Invention with Brian Forbes Episode 1 The Astounding Cartography Book Author





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Uploaded on Sep 20, 2011

David Beeler and Tom Konkle star in one of a series of sketches from the two man British sketch show, Dave and Tom. In this series host Brian Forbes interviews the author of a large volume of books on Cartography. Try www.daveandtom.com for more information on this video
The heroic theory of invention and scientific development is the hypothesis that the principal authors of inventions and scientific discoveries are unique heroic individuals—"great scientists" or "geniuses." A competing hypothesis ("multiple discovery") is that most inventions and scientific discoveries are made independently and simultaneously by multiple inventors and scientists.

Cartography (from Greek chartis = map and graphein = write) is the study and practice of making maps. Combining science, aesthetics, and technique, cartography builds on the premise that reality can be modeled in ways that communicate spatial information effectively.
The fundamental problems of traditional cartography are to:[citation needed]
Set the map's agenda and select traits of the object to be mapped. This is the concern of map editing. Traits may be physical, such as roads or land masses, or may be abstract, such as toponyms or political boundaries.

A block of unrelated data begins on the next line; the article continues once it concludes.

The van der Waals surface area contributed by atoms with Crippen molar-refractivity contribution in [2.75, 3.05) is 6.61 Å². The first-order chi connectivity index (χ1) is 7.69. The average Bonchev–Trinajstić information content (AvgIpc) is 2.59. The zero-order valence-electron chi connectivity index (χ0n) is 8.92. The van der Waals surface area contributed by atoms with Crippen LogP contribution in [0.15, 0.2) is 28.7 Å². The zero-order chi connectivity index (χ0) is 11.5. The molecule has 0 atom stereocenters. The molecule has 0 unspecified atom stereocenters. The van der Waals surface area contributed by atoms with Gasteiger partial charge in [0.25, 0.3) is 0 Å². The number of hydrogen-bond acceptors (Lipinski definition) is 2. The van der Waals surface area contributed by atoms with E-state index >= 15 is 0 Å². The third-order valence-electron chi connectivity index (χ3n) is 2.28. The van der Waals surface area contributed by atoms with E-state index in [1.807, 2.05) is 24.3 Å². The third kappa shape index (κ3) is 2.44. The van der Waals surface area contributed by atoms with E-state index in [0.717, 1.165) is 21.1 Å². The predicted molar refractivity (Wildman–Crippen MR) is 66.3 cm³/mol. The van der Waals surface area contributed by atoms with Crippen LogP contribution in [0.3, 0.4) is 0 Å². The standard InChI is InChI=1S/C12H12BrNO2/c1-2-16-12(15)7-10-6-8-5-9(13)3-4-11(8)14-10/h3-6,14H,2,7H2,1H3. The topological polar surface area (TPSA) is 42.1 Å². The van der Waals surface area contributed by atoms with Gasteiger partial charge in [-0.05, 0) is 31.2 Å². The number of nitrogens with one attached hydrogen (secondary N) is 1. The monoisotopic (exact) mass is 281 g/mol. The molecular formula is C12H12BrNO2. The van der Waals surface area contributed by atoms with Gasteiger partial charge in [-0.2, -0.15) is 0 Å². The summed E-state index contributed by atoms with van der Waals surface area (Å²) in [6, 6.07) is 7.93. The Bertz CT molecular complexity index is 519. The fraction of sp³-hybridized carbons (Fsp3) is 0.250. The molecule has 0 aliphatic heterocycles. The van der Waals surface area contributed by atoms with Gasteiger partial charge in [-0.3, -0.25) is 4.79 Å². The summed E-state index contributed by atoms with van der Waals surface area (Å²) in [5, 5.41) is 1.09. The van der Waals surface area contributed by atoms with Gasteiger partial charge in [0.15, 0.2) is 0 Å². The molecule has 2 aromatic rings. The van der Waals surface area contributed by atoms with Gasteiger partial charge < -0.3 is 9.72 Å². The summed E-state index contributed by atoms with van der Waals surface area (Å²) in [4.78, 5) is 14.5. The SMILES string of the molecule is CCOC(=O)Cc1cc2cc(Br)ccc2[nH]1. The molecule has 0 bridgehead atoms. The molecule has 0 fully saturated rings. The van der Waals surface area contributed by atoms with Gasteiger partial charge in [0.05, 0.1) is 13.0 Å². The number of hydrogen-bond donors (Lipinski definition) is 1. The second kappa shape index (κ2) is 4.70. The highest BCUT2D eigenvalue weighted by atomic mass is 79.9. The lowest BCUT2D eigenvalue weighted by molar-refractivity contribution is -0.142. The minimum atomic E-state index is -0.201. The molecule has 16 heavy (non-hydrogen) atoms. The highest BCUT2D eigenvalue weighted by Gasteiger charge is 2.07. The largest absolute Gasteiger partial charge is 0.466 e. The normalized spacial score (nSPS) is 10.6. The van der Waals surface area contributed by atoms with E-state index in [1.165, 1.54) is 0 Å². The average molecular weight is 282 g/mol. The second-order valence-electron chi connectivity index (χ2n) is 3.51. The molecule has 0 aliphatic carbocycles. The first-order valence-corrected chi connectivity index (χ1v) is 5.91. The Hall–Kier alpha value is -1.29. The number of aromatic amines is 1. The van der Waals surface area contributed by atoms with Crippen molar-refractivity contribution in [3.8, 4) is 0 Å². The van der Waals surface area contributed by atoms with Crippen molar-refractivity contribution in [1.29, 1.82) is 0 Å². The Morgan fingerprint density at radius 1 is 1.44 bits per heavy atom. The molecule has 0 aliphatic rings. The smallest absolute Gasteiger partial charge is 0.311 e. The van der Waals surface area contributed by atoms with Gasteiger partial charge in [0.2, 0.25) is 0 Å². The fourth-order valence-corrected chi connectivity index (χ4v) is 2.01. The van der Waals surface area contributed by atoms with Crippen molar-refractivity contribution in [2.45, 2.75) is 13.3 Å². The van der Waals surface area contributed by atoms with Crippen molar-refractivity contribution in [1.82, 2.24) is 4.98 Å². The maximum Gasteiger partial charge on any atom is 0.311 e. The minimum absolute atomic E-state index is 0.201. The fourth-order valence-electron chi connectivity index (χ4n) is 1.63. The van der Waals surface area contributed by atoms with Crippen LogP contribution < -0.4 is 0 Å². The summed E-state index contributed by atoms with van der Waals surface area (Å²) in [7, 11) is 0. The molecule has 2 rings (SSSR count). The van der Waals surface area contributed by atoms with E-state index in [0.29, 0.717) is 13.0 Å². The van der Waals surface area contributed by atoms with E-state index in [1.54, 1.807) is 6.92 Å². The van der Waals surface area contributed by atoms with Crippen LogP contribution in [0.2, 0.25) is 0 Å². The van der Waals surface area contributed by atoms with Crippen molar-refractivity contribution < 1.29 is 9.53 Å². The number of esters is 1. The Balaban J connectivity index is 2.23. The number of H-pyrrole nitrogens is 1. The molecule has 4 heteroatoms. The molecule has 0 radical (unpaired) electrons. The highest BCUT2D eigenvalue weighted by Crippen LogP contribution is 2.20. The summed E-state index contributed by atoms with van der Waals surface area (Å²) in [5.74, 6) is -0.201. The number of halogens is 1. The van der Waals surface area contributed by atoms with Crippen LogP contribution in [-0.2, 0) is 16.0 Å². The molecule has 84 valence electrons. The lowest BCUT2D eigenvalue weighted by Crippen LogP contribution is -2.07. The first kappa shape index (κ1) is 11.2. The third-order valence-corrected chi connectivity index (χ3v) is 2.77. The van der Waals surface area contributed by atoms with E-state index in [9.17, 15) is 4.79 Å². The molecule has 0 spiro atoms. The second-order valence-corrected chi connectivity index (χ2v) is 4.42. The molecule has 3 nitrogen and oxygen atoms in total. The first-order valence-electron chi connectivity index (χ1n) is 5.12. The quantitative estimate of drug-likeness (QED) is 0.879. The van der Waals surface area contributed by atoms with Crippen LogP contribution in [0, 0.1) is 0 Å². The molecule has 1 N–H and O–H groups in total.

Represent the terrain of the mapped object on flat media. This is the concern of map projections.
Eliminate characteristics of the mapped object that are not relevant to the map's purpose. This is the concern of generalization.
Reduce the complexity of the characteristics that will be mapped. This is also the concern of generalization.
Orchestrate the elements of the map to best convey its message to its audience. This is the concern of map design.
Modern cartography is closely integrated with geographic information science (GIScience) and constitutes many theoretical and practical foundations of geographic information systems.

A cart is a vehicle designed for transport, using two wheels and normally pulled by one or a pair of draught animals. A handcart is pulled or pushed by one or more people. It is different from a dray or wagon, which is a heavy transport vehicle with four wheels and normally at least two horses, which in turn is different from a carriage, which is used exclusively for transporting humans. The restriction of "carts" to two wheels has become less strictly observed since they were commonly horse-drawn, particularly for those pushed by people.

A ballcock (also balltap or float valve) is a mechanism, or machine for filling water tanks, such as those found in flush toilets, while avoiding overflow and (in the event of low water pressure) backflow. The modern ballcock was invented by Joseph Bramah and Thomas Twyford.[citation needed].]] The diagrams and description ONLY appy to the USA . these are not typical in UK or Europe]] It consists of a valve connected to a hollow sealed float (literally, a device that floats on top of water) by means of a lever, mounted near the top of the tank. The valve is connected to the incoming water supply, and is opened and closed by the lever which has the float mounted on the end. When the water level rises, the float rises with it; when the level rises to a pre-set level (called a fill line), the mechanism forces the lever to close the valve and shut off the water flow. This is an example of negative feedback and of proportional control.


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